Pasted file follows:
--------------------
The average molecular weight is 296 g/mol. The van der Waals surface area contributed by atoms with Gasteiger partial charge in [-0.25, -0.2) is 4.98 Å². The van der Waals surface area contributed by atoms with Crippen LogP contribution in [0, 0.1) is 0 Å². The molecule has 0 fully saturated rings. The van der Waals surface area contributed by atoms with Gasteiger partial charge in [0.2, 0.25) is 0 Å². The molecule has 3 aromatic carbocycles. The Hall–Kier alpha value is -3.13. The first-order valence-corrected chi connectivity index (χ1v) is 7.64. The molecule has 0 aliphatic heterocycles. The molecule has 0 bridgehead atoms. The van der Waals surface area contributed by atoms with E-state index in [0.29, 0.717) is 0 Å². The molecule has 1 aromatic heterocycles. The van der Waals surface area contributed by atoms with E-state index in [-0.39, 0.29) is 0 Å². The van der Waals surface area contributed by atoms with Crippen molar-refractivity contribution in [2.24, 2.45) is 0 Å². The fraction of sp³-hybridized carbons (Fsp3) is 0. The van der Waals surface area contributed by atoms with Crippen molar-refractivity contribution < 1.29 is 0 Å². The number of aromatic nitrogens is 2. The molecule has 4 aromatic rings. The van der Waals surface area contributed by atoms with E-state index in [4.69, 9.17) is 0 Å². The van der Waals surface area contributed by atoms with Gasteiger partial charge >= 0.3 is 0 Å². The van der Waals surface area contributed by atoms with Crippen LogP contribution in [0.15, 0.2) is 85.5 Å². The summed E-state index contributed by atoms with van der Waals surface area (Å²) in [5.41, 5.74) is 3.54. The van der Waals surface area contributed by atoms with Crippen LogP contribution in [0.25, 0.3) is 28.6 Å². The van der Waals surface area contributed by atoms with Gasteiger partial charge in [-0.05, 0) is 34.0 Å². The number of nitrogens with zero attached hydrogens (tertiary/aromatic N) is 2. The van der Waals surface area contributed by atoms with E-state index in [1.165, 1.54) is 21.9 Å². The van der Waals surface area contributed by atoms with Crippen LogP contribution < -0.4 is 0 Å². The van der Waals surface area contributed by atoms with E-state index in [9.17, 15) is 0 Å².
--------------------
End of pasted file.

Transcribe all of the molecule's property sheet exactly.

The average molecular weight is 296 g/mol. The van der Waals surface area contributed by atoms with Gasteiger partial charge in [-0.25, -0.2) is 4.98 Å². The van der Waals surface area contributed by atoms with Crippen LogP contribution in [0, 0.1) is 0 Å². The molecule has 0 fully saturated rings. The van der Waals surface area contributed by atoms with Gasteiger partial charge in [0.2, 0.25) is 0 Å². The molecule has 3 aromatic carbocycles. The Hall–Kier alpha value is -3.13. The first-order valence-corrected chi connectivity index (χ1v) is 7.64. The molecule has 0 aliphatic heterocycles. The molecule has 0 bridgehead atoms. The van der Waals surface area contributed by atoms with E-state index in [0.29, 0.717) is 0 Å². The molecule has 1 aromatic heterocycles. The van der Waals surface area contributed by atoms with E-state index in [-0.39, 0.29) is 0 Å². The van der Waals surface area contributed by atoms with Crippen molar-refractivity contribution in [2.24, 2.45) is 0 Å². The fraction of sp³-hybridized carbons (Fsp3) is 0. The van der Waals surface area contributed by atoms with Crippen molar-refractivity contribution < 1.29 is 0 Å². The number of aromatic nitrogens is 2. The molecule has 4 aromatic rings. The van der Waals surface area contributed by atoms with E-state index in [4.69, 9.17) is 0 Å². The van der Waals surface area contributed by atoms with Gasteiger partial charge >= 0.3 is 0 Å². The van der Waals surface area contributed by atoms with Crippen LogP contribution in [0.15, 0.2) is 85.5 Å². The summed E-state index contributed by atoms with van der Waals surface area (Å²) in [5.41, 5.74) is 3.54. The van der Waals surface area contributed by atoms with Crippen LogP contribution in [0.25, 0.3) is 28.6 Å². The van der Waals surface area contributed by atoms with Gasteiger partial charge in [-0.05, 0) is 34.0 Å². The number of nitrogens with zero attached hydrogens (tertiary/aromatic N) is 2. The van der Waals surface area contributed by atoms with E-state index in [1.165, 1.54) is 21.9 Å². The van der Waals surface area contributed by atoms with Crippen LogP contribution < -0.4 is 0 Å². The van der Waals surface area contributed by atoms with E-state index in [9.17, 15) is 0 Å².